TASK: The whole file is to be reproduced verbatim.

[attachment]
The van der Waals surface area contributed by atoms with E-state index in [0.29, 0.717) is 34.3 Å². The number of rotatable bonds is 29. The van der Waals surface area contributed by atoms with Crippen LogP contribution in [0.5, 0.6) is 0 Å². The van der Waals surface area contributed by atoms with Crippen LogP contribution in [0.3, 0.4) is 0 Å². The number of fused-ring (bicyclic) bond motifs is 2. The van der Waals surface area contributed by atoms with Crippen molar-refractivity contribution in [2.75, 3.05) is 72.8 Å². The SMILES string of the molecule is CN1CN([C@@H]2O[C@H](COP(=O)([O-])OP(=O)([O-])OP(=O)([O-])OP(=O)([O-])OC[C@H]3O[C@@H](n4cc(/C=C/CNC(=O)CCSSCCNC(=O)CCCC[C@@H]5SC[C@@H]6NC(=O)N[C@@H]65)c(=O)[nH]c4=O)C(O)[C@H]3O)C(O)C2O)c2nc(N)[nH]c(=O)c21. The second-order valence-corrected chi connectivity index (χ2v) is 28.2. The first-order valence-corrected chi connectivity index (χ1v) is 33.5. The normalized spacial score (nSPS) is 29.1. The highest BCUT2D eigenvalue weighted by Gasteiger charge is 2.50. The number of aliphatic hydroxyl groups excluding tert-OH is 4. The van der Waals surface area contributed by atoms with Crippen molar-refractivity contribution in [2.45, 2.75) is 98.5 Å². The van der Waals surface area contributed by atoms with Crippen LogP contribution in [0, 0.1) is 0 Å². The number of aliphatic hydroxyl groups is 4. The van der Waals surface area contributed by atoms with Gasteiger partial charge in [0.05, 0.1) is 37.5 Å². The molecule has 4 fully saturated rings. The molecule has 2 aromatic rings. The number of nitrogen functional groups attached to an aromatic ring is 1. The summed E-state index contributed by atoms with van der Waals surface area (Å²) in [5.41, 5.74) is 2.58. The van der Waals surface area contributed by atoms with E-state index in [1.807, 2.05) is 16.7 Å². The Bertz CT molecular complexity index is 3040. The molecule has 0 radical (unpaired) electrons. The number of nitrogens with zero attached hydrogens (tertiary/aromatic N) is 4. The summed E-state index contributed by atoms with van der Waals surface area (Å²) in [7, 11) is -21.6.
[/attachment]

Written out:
The van der Waals surface area contributed by atoms with E-state index in [0.29, 0.717) is 34.3 Å². The number of rotatable bonds is 29. The van der Waals surface area contributed by atoms with Crippen LogP contribution in [0.5, 0.6) is 0 Å². The van der Waals surface area contributed by atoms with Crippen LogP contribution in [0.3, 0.4) is 0 Å². The number of fused-ring (bicyclic) bond motifs is 2. The van der Waals surface area contributed by atoms with Crippen molar-refractivity contribution in [2.75, 3.05) is 72.8 Å². The SMILES string of the molecule is CN1CN([C@@H]2O[C@H](COP(=O)([O-])OP(=O)([O-])OP(=O)([O-])OP(=O)([O-])OC[C@H]3O[C@@H](n4cc(/C=C/CNC(=O)CCSSCCNC(=O)CCCC[C@@H]5SC[C@@H]6NC(=O)N[C@@H]65)c(=O)[nH]c4=O)C(O)[C@H]3O)C(O)C2O)c2nc(N)[nH]c(=O)c21. The second-order valence-corrected chi connectivity index (χ2v) is 28.2. The first-order valence-corrected chi connectivity index (χ1v) is 33.5. The normalized spacial score (nSPS) is 29.1. The highest BCUT2D eigenvalue weighted by Gasteiger charge is 2.50. The number of aliphatic hydroxyl groups excluding tert-OH is 4. The van der Waals surface area contributed by atoms with Crippen molar-refractivity contribution in [2.45, 2.75) is 98.5 Å². The van der Waals surface area contributed by atoms with Crippen LogP contribution in [0, 0.1) is 0 Å². The number of aliphatic hydroxyl groups is 4. The van der Waals surface area contributed by atoms with Gasteiger partial charge in [0.05, 0.1) is 37.5 Å². The molecule has 4 fully saturated rings. The molecule has 2 aromatic rings. The number of nitrogen functional groups attached to an aromatic ring is 1. The summed E-state index contributed by atoms with van der Waals surface area (Å²) in [5.41, 5.74) is 2.58. The van der Waals surface area contributed by atoms with E-state index in [1.807, 2.05) is 16.7 Å². The Bertz CT molecular complexity index is 3040. The molecule has 0 radical (unpaired) electrons. The number of nitrogens with zero attached hydrogens (tertiary/aromatic N) is 4. The summed E-state index contributed by atoms with van der Waals surface area (Å²) in [7, 11) is -21.6.